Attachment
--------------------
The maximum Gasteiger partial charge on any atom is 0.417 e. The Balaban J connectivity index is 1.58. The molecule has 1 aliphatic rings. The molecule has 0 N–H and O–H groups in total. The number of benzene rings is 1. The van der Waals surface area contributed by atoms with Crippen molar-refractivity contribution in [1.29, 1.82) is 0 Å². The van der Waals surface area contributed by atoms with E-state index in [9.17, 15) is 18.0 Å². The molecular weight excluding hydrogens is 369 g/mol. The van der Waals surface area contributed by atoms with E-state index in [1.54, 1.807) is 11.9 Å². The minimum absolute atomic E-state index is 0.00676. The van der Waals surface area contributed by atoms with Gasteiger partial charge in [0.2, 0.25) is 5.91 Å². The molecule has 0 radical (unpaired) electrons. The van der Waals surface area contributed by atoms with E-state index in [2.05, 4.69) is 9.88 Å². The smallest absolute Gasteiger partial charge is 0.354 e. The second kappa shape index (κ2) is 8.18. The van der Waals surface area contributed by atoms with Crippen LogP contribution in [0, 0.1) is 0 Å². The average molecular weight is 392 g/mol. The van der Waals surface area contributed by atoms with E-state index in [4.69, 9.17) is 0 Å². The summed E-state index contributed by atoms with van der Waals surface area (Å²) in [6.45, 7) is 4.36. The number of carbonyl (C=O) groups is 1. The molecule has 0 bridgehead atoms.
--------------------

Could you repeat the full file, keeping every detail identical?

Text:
The maximum Gasteiger partial charge on any atom is 0.417 e. The Balaban J connectivity index is 1.58. The molecule has 1 aliphatic rings. The molecule has 0 N–H and O–H groups in total. The number of benzene rings is 1. The van der Waals surface area contributed by atoms with Crippen molar-refractivity contribution in [1.29, 1.82) is 0 Å². The van der Waals surface area contributed by atoms with E-state index in [9.17, 15) is 18.0 Å². The molecular weight excluding hydrogens is 369 g/mol. The van der Waals surface area contributed by atoms with E-state index in [1.54, 1.807) is 11.9 Å². The minimum absolute atomic E-state index is 0.00676. The van der Waals surface area contributed by atoms with Gasteiger partial charge in [0.2, 0.25) is 5.91 Å². The molecule has 0 radical (unpaired) electrons. The van der Waals surface area contributed by atoms with E-state index in [2.05, 4.69) is 9.88 Å². The smallest absolute Gasteiger partial charge is 0.354 e. The second kappa shape index (κ2) is 8.18. The van der Waals surface area contributed by atoms with Crippen LogP contribution in [0, 0.1) is 0 Å². The average molecular weight is 392 g/mol. The van der Waals surface area contributed by atoms with E-state index in [4.69, 9.17) is 0 Å². The summed E-state index contributed by atoms with van der Waals surface area (Å²) in [6.45, 7) is 4.36. The number of carbonyl (C=O) groups is 1. The molecule has 0 bridgehead atoms.